The Royal Botanic Garden Edinburgh (RBGE) has announced details of its planned £40m (approx) Masterplan development project, following the release of a £1.5m fund from the Scottish Government, announced in July as part of its £26m funding package to create a greener Scotland.
The £1.5m cash injection from the Scottish Government will be used for early completion of some essential elements of a much larger-scale project. At present, it is thought that this enabling work will include some refurbishment work, to include the damaged Glasshouses along with construction of a ‘decanting’ facility which will be used as a temporary location for some of the living collection during later development works, and will provide a legacy space for future use.
These smaller projects lead into the RBGE ‘Masterplan’, which is a plan to redevelop the north east quarter of the Edinburgh Garden, encompassing five key areas of RBGE’s work.
- Creation of the Scottish School of Botany & Horticulture, allowing RBGE to retain and expand Scottish knowledge in the botanical and horticulture fields, by providing formal education facilities, to deliver programmes for Scottish Colleges and Universities as well as the wide range of learners from primary school children up to post-graduate students. It will also increase RBGE’s capacity for Scottish (e.g. National Trust for Scotland), UK and international partnerships and global remote learning through use of state of the art technology. The RBGE’s aim is to deliver a diverse range of ‘cradle to grave’ education programmes, with the capacity to increase learning opportunities (many of which are currently oversubscribed) by approx. 80% compared to the current programme.
- Maximized infrastructure to support RBGE’s internationally recognised scientific research, through better organised modern facilities, creating a more efficient research function in one place as opposed to five different sites. The Masterplan will deliver stable and secure facilities in which to carry out an increased amount of experimental lab work, and will protect an internationally important research collection, parts of which are currently at risk of perishing due to failing infrastructure.
- Refurbishment of the historic Glasshouses for future enjoyment and scientific purposes, as well as reinstatement, using modern technology, of some of the original features of the Tropical Palm House. The Tropical Palm house is the RBGE's oldest Glasshouse, built in 1834 at a cost of £1,500.
- Creation of new, state-of-the-art Glasshouses, on the site of the current research houses through a mix of refurbishment of existing structures, complete refit (eg: glass replacement) and demolition and rebuild. The existing research Glasshouses were built over the 1960s and 1970s and were only meant to last for 20 years. The project will utilise new technology to develop highly efficient and strong structures that don’t ‘leak’ energy, resulting in a reduction in energy consumption of between 35-50% - leading to a significantly reduced carbon footprint, lower maintenance costs, and a better use of on-site resources.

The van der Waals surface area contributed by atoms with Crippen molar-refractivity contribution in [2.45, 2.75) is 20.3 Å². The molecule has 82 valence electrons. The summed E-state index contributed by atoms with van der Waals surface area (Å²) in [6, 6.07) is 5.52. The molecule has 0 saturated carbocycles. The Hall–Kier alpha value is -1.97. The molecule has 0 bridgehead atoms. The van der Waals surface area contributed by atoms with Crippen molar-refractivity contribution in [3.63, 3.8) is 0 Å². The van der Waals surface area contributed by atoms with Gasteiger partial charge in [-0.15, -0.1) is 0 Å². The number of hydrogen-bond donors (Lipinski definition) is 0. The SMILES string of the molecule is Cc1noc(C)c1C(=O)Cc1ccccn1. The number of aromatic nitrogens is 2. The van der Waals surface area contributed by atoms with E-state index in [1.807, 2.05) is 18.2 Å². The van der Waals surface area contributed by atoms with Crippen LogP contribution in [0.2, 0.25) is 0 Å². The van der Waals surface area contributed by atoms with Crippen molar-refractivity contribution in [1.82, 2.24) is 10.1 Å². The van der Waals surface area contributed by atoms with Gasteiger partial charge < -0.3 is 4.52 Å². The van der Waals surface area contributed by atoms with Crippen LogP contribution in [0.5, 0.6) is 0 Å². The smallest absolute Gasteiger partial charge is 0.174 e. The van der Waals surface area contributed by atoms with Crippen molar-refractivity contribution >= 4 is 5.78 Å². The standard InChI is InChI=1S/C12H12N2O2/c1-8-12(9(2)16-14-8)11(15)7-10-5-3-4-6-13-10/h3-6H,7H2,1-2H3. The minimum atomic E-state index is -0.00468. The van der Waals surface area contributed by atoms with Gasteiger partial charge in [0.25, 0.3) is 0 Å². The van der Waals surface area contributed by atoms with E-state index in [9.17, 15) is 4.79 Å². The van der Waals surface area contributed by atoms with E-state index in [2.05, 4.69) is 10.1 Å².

- Improved visitor experience within the Glasshouses, creating a truly engaging visitor destination, including enhanced facilities such as toilets and disabled access. The visitor experience will also benefit from more public engagement with the scientific work of RBGE, and improved access to the living collections – allowing the public to see the real work that goes on at the Edinburgh Garden. Additional corporate and entertainment facilities in better organised Glasshouses will add to the commerciality of the space, and it is expected that the refurbishment and remodelling will attract around 40% more visitors within two years of completion.
Professor Stephen Blackmore, Regius Keeper for RBGE said: “Recently we had the welcome news that £1.5m funding was being released by the Scottish Government, allowing us to start some essential enabling work. However, these works are the all-important first steps in our exciting plans for Edinburgh. The Masterplan will be one of the most significant developments in our long history, and its development will allow us to secure Royal Botanic Garden Edinburgh as a globally recognised scientific, public, education and corporate destination for generations to come.”
Now that funding is in place for some of the essential works, next steps for RBGE will be to secure individual planning permissions for these elements; to begin engagement with local residents and groups to share and shape the Masterplan; and to refine the current plans, allowing a detailed planning application for the full Masterplan to be submitted in 2013.
If approved, it is intended that the full project would be funded by a mix of Government funding and fundraising.